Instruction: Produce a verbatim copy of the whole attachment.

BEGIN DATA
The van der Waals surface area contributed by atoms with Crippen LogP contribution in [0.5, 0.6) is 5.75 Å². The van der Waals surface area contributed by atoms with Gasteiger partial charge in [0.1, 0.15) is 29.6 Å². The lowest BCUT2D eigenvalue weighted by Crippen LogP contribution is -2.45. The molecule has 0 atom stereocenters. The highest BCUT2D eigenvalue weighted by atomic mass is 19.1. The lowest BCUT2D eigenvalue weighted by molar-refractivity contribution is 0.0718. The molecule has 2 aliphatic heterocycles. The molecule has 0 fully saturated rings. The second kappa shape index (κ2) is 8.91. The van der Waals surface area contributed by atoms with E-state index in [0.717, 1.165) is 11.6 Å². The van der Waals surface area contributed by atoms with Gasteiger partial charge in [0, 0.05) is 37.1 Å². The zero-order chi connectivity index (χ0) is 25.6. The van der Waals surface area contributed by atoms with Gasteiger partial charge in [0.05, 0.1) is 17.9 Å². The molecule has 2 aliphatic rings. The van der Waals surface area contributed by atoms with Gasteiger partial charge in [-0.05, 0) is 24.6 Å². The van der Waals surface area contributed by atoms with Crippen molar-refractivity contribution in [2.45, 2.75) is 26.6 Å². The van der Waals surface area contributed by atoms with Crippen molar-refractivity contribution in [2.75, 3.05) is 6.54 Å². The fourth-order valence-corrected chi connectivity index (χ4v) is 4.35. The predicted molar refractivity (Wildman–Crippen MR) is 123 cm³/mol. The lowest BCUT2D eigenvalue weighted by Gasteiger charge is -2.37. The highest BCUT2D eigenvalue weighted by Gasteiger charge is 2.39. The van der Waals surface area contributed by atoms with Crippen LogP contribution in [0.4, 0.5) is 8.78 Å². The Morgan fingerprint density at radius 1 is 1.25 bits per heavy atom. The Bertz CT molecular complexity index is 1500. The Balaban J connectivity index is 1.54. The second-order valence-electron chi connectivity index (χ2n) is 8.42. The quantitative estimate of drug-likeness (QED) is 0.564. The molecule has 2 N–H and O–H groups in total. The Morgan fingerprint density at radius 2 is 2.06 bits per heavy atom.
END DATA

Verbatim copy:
The van der Waals surface area contributed by atoms with Crippen LogP contribution in [0.5, 0.6) is 5.75 Å². The van der Waals surface area contributed by atoms with Gasteiger partial charge in [0.1, 0.15) is 29.6 Å². The lowest BCUT2D eigenvalue weighted by Crippen LogP contribution is -2.45. The molecule has 0 atom stereocenters. The highest BCUT2D eigenvalue weighted by atomic mass is 19.1. The lowest BCUT2D eigenvalue weighted by molar-refractivity contribution is 0.0718. The molecule has 2 aliphatic heterocycles. The molecule has 0 fully saturated rings. The second kappa shape index (κ2) is 8.91. The van der Waals surface area contributed by atoms with E-state index in [0.717, 1.165) is 11.6 Å². The van der Waals surface area contributed by atoms with Gasteiger partial charge in [0, 0.05) is 37.1 Å². The zero-order chi connectivity index (χ0) is 25.6. The van der Waals surface area contributed by atoms with Gasteiger partial charge in [0.05, 0.1) is 17.9 Å². The molecule has 2 aliphatic rings. The van der Waals surface area contributed by atoms with Gasteiger partial charge in [-0.05, 0) is 24.6 Å². The van der Waals surface area contributed by atoms with Crippen molar-refractivity contribution in [2.45, 2.75) is 26.6 Å². The van der Waals surface area contributed by atoms with Crippen molar-refractivity contribution in [2.75, 3.05) is 6.54 Å². The fourth-order valence-corrected chi connectivity index (χ4v) is 4.35. The predicted molar refractivity (Wildman–Crippen MR) is 123 cm³/mol. The lowest BCUT2D eigenvalue weighted by Gasteiger charge is -2.37. The highest BCUT2D eigenvalue weighted by Gasteiger charge is 2.39. The van der Waals surface area contributed by atoms with Crippen LogP contribution in [0.4, 0.5) is 8.78 Å². The Morgan fingerprint density at radius 1 is 1.25 bits per heavy atom. The Bertz CT molecular complexity index is 1500. The Balaban J connectivity index is 1.54. The second-order valence-electron chi connectivity index (χ2n) is 8.42. The quantitative estimate of drug-likeness (QED) is 0.564. The molecule has 2 N–H and O–H groups in total. The Morgan fingerprint density at radius 2 is 2.06 bits per heavy atom.